Free University in Madison Square Park. Five or six classes going on at the same time in various locations on various benches marked with a flag labeled ‘A’ or ‘B’ and so on. We attend ‘Student Activism at CCNY in the 1930s: Lessons for Today’ with former student activist Carol from the Professional Staff Congress at City University of New York (PSC-CUNY). Carol has archived many fascinating images and stories on the Virtual New York City website.
Carol spoke about the many large student actions through the 1930s, many of which were the first such actions by students in the country. She spoke about the National Student League which formed in 1931. Over the hour that Carol spoke she painted a vivid portrait of a time of great activism and public awareness of public problems and the role of the government in purposefully carrying out actions and policies that hurt people. She spoke of CUNY’s President Frederick B. Robinson, who persecuted students for political beliefs and expressions without relent, and among many repressive actions invited an official delegation of Italian fascist students representing Mussolini to honor the fascists on October 9, 1934. At the assembly with the Italian fascists the student audience rebelled and made their displeasure heard and felt; a fist-fight broke out on the stage; another couple dozen students were expelled, not unusual for Robinson’s administration. One expelled student, late in his life, had told Carol that ‘that was the best day of my life.’
One of the audience members spoke of how during lulls in activism, like the last forty years, activists still need to struggle and to present to the world possibilities for changes that could be made, to keep the radical imagination alive in public consciousness.
In Union Square there were thousands assembled and assembling. A large portion of them were immigration activists advocating ‘ICE Free NYC’ and ‘Legalization for all’ and ‘Stop the Deportations.’ Elsewhere in the park were Occupy folks, Nestora Salgado activists, anti-charter school people, $15 minimum wage activists, Hammer & Sickle flags, Bob Avakian’s RevCom members…
On Broadway we saw the myriad horns that must be the Rude Mechanical Orchestra and followed them and hundreds of others to The Children’s Place, where activists used the People’s Mic to talk about how The Children’s Place brand clothing was one of the main brands made at the Rana Plaza factory that collapsed in ‘the deadliest disaster in the history of the global garment industry.’ The People’s Mic said that they had visited the home of The Children’s Place CEO, Jane Elfers, to deliver their demand that the company pay compensation to the families of the workers killed in the collapse – 1,138 people, and 2,500 were injured. So they decided to deliver their demand to a store location of The Children’s Place, the one on Broadway & 16th St.
A few activists went into the store, followed by a stream of police. Out on the sidewalk we all chanted ‘From Bangladesh to NYC / Worker solidarity!’ before they emerged from the store and we crossed over into the northern end of the park to end the tour. The action was the end of the Immigrant Worker Justice Tour organized by Immigrants Occupy NYC.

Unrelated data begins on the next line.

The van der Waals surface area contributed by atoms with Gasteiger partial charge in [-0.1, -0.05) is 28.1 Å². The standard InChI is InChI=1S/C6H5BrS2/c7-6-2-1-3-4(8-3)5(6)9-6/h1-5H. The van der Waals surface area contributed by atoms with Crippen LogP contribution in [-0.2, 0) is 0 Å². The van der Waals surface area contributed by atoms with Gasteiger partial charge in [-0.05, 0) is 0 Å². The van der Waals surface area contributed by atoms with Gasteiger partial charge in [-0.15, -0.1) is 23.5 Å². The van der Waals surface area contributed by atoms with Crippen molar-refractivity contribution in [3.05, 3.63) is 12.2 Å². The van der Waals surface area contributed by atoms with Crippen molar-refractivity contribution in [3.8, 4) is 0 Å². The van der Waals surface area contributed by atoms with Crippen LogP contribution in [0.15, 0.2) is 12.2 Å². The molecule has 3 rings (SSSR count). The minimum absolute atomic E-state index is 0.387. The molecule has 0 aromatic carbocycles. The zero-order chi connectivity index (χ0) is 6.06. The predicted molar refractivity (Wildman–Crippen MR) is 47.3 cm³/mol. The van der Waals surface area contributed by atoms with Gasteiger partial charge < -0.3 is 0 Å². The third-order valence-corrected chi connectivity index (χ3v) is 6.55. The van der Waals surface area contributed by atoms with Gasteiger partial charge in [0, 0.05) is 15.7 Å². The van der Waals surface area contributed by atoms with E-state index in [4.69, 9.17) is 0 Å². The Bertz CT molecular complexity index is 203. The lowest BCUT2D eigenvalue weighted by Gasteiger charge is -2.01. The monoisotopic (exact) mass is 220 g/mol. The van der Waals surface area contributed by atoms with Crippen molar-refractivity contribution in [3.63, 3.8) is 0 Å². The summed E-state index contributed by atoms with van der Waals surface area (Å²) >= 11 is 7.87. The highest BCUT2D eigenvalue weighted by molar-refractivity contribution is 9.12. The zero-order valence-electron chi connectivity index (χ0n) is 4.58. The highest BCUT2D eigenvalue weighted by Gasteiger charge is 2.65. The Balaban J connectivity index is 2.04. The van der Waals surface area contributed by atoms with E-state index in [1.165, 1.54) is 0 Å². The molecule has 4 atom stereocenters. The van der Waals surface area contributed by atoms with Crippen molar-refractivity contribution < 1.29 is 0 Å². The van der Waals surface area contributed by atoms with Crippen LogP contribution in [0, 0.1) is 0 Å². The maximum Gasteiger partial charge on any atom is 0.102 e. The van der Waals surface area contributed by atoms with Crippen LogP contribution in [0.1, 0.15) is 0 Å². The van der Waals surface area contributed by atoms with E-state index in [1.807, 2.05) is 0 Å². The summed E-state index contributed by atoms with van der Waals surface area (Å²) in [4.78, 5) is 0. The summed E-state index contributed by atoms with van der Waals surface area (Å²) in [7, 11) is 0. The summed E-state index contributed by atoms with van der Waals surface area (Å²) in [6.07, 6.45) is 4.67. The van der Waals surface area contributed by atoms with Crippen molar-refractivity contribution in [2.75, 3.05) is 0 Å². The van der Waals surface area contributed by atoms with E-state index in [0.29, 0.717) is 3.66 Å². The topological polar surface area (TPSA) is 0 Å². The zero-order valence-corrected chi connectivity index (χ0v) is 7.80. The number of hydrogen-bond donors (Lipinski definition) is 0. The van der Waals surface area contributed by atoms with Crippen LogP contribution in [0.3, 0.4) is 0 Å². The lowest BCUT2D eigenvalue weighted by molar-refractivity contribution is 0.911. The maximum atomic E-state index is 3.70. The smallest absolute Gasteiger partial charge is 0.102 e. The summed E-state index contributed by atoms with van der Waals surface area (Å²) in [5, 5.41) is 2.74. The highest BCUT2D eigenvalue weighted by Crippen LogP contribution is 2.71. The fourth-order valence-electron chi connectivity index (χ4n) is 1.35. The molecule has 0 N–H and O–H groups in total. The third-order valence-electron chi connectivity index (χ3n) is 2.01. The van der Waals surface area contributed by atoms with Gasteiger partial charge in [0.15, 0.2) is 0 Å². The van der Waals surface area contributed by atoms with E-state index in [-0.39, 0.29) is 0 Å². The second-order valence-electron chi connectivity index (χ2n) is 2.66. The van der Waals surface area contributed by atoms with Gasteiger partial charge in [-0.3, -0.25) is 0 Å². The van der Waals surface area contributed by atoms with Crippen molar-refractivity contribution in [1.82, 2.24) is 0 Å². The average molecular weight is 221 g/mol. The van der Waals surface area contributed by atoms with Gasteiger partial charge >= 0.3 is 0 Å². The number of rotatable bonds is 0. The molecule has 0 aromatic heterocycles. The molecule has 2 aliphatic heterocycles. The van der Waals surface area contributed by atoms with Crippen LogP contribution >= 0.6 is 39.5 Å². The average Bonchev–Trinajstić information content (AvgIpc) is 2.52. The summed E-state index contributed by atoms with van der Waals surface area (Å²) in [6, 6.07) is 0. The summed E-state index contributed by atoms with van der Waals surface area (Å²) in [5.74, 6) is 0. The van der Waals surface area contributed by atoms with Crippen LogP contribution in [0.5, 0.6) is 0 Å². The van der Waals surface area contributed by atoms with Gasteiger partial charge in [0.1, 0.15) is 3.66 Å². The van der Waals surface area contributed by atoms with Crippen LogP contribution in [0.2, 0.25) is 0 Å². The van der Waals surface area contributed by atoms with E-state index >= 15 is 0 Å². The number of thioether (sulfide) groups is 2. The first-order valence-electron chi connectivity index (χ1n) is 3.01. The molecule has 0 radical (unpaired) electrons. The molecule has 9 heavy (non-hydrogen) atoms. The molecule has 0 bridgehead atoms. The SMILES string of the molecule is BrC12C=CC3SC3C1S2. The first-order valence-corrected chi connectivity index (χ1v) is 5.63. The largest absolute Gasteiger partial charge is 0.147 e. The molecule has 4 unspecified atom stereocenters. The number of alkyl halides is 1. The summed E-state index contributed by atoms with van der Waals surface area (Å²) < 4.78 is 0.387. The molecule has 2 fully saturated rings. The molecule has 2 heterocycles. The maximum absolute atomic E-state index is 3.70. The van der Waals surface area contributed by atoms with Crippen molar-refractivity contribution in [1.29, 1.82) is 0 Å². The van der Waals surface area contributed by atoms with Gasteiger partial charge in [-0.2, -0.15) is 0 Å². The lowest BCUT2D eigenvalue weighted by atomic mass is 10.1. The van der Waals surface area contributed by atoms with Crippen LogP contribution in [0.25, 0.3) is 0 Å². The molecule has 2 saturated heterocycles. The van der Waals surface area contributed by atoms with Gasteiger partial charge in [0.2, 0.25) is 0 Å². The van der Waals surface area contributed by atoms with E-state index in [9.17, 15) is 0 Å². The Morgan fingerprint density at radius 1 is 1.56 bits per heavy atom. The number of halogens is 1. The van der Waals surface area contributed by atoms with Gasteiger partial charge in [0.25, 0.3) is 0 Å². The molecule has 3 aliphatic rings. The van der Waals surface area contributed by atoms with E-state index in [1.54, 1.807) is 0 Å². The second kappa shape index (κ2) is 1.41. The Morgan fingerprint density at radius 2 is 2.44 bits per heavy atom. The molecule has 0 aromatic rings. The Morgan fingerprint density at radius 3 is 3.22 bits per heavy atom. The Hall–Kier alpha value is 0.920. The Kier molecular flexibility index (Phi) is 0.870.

The marches left from the south end of the park. We intended to march with those heading west on 14th St. who intended to stop at various fast food places and show support and solidarity with the workers inside. But somehow we ended up in the march going east on 14th St. then south town 1st and over to 2nd and finally down to Foley Sq. A permitted and heavily police monitored march. Police on their police-dirtbikes (or whatever they are) lining the outside of the march between marchers and traffic; police at every street directing traffic; police on foot in the street and on the sidewalks; police in a suit played the part usually played by march organizers by instructing us to not get separated and move along which of course made us not want to do that; police everywhere looking like they wanted the march to end as soon as possible so they could go home. To be so heavily surveilled and monitored for expressing political ideas gives the impression that the marchers are the ones who commit the most violence and harm in the society. What protester ever shot Kimani Grey? What protester ever invaded Vietnam? What protester ever dropped an atom bomb?
The news on May Day always has actions in countries like Thailand and Venezuela and India that make a march in NYC look like a power-sanctioned park-walk. But the marchers showed up. Made beautiful inspiring artwork to express the often repressed and oppressed and intangible longings for self-determination and equality: posters, signs, sculptures, banners, costumes. And of course the endless newspapers and flyers and leaflets; and the music of percussion everywhere, as well as a Rara band. On the brink of environmental destruction, ever-present nuclear catastrophe, the millions of deportations, the drones, they’ve got a weekly kill list meeting for Christ’s sakes – how could one not want to get out and try to do something to get involved on the good side of things? On May Day I love everyone as I do every day, but I love those who can and do decide to come out just a little more because they are here with me, trying to do something to make something better. The best of May Day comes the next day and the days after when the people who marched and the people who saw the march get together and organize something worth celebrating.